If you think Jaguar’s XK120 looks good now (and who doesn’t?) it’s hard to imagine how it seemed to a new-car-starved public when it was launched at the first post-WW2 British Motor Show in 1948.
Boasting 120mph performance – hence the 120 – for less than £1000, Jaguar’s sports car offered value for money that its rivals couldn’t come close to.
The firm shouldn’t have been surprised by the XK120’s popularity, but it was. Production was not scheduled to start for several months and the car’s hand-formed aluminium body and ash frame meant that it was a labour-intensive build.
Meanwhile, American distributors took one look at the machine and knew that it was right for their customers, taking the entire first year of production at a stroke.
When the UK public did get to drive the 120, they marvelled at its advanced 160bhp twin-cam straight-six. Only the lethargic Moss ’box dampened its obvious pace – and the fact that steel soon replaced the ally panels – as Alastair Clements found when he drove one (see C&SC July '10). The XK was a big car that required application to hustle.
The XK140 offered more space, but near-identical styling to the 120. Its final incarnation was the fixed-head 150 coupé. Heavier than the early car, it was also roomier and more refined, but is the less desirable option now.
Find one in need of work and a late model shouldn’t break the bank, we found this example for less than £16k. The 1958 car has been with the same elderly owner for many years and, it is fair to say, the new owner will have a decent-sized project on their hands.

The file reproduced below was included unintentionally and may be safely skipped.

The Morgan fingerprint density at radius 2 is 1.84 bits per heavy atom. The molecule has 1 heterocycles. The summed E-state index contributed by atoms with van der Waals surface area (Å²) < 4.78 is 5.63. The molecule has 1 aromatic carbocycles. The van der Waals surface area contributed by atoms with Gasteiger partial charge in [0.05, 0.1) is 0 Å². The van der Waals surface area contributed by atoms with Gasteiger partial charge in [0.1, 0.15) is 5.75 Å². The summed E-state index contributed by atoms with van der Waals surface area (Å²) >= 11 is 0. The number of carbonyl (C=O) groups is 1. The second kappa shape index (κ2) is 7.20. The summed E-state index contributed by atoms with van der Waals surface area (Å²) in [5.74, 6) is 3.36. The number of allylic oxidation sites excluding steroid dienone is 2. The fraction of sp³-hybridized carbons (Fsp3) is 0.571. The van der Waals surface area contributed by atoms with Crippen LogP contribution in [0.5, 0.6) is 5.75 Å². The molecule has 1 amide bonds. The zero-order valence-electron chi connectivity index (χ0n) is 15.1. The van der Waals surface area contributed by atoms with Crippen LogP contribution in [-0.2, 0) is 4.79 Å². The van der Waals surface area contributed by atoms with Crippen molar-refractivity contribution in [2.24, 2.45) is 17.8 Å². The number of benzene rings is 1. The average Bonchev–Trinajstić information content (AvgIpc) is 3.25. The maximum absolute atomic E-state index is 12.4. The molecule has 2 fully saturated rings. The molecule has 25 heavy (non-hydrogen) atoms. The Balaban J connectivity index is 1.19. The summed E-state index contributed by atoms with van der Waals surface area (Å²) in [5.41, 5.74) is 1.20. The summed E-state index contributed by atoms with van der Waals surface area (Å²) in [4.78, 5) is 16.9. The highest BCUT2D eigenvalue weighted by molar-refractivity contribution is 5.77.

Things to look out for on all XKs include rot on the chassis above the anti-roll bar mounts, on the wings, bulkhead, vent boxes and sills (see our buyer’s guide for a more in-depth look). Mechanically, the engine may be beautiful and robust, but check for overheating and rattles, the Moss gearbox suits the XK, but is a nightmare if worn and a neglected rear end – including dampers and bushes – can ruin the handling.
Of course, you could try to avoid these problems by going for a recently restored model such as this. It has covered only 1500 miles since its bare-metal rebuild. Now finished in Cornish Grey with Burgundy leather, it looks supremely stylish.
This competition roadster’s history includes being raced by Roy Salvadori. In 1951 it raced at Goodwood, Silverstone, Boreham and Castle Combe. The car was out of action for 40 years before being completely restored and specced to FIA-competition standards.
The XK’s looks alone are enough to warrant the outlay, but the range offers a driving experience to be savoured. Use our free buyer’s guide and it’s hard to imagine it being anything other than an absolute delight.